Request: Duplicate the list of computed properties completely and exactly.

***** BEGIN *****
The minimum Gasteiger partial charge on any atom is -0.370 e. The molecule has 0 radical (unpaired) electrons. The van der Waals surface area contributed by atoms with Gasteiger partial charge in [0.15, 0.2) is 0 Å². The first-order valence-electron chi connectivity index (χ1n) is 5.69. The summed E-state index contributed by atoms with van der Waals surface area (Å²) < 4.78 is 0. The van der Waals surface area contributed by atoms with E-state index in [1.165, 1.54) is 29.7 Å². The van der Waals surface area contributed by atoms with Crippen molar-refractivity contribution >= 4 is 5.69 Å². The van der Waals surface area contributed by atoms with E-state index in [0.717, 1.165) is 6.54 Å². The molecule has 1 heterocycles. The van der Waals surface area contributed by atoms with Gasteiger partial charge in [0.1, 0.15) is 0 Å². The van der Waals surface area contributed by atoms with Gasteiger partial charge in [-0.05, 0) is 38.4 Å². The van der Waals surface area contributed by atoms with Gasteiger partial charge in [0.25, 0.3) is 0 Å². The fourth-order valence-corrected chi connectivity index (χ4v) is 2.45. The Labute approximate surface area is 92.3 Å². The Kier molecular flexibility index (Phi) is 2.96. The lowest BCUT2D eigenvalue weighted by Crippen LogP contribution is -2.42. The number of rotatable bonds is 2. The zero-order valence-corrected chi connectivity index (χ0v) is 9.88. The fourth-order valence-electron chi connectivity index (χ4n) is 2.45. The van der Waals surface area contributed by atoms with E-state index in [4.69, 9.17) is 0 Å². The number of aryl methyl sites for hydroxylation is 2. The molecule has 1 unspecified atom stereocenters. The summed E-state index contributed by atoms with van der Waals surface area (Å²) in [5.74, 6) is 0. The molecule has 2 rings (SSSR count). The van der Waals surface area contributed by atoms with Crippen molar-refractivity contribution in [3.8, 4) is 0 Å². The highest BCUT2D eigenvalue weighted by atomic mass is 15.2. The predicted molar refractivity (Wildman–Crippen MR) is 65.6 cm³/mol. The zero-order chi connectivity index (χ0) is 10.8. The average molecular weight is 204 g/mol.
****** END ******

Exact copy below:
The minimum Gasteiger partial charge on any atom is -0.370 e. The molecule has 0 radical (unpaired) electrons. The van der Waals surface area contributed by atoms with Gasteiger partial charge in [0.15, 0.2) is 0 Å². The first-order valence-electron chi connectivity index (χ1n) is 5.69. The summed E-state index contributed by atoms with van der Waals surface area (Å²) < 4.78 is 0. The van der Waals surface area contributed by atoms with E-state index in [1.165, 1.54) is 29.7 Å². The van der Waals surface area contributed by atoms with Crippen molar-refractivity contribution >= 4 is 5.69 Å². The van der Waals surface area contributed by atoms with E-state index in [0.717, 1.165) is 6.54 Å². The molecule has 1 heterocycles. The van der Waals surface area contributed by atoms with Gasteiger partial charge in [0.1, 0.15) is 0 Å². The van der Waals surface area contributed by atoms with Gasteiger partial charge in [-0.05, 0) is 38.4 Å². The van der Waals surface area contributed by atoms with Gasteiger partial charge in [0.25, 0.3) is 0 Å². The fourth-order valence-corrected chi connectivity index (χ4v) is 2.45. The Labute approximate surface area is 92.3 Å². The Kier molecular flexibility index (Phi) is 2.96. The lowest BCUT2D eigenvalue weighted by Crippen LogP contribution is -2.42. The number of rotatable bonds is 2. The zero-order valence-corrected chi connectivity index (χ0v) is 9.88. The fourth-order valence-electron chi connectivity index (χ4n) is 2.45. The van der Waals surface area contributed by atoms with E-state index in [4.69, 9.17) is 0 Å². The number of aryl methyl sites for hydroxylation is 2. The molecule has 1 unspecified atom stereocenters. The summed E-state index contributed by atoms with van der Waals surface area (Å²) in [5.74, 6) is 0. The molecule has 2 rings (SSSR count). The van der Waals surface area contributed by atoms with Crippen molar-refractivity contribution in [3.8, 4) is 0 Å². The highest BCUT2D eigenvalue weighted by atomic mass is 15.2. The predicted molar refractivity (Wildman–Crippen MR) is 65.6 cm³/mol. The zero-order chi connectivity index (χ0) is 10.8. The average molecular weight is 204 g/mol.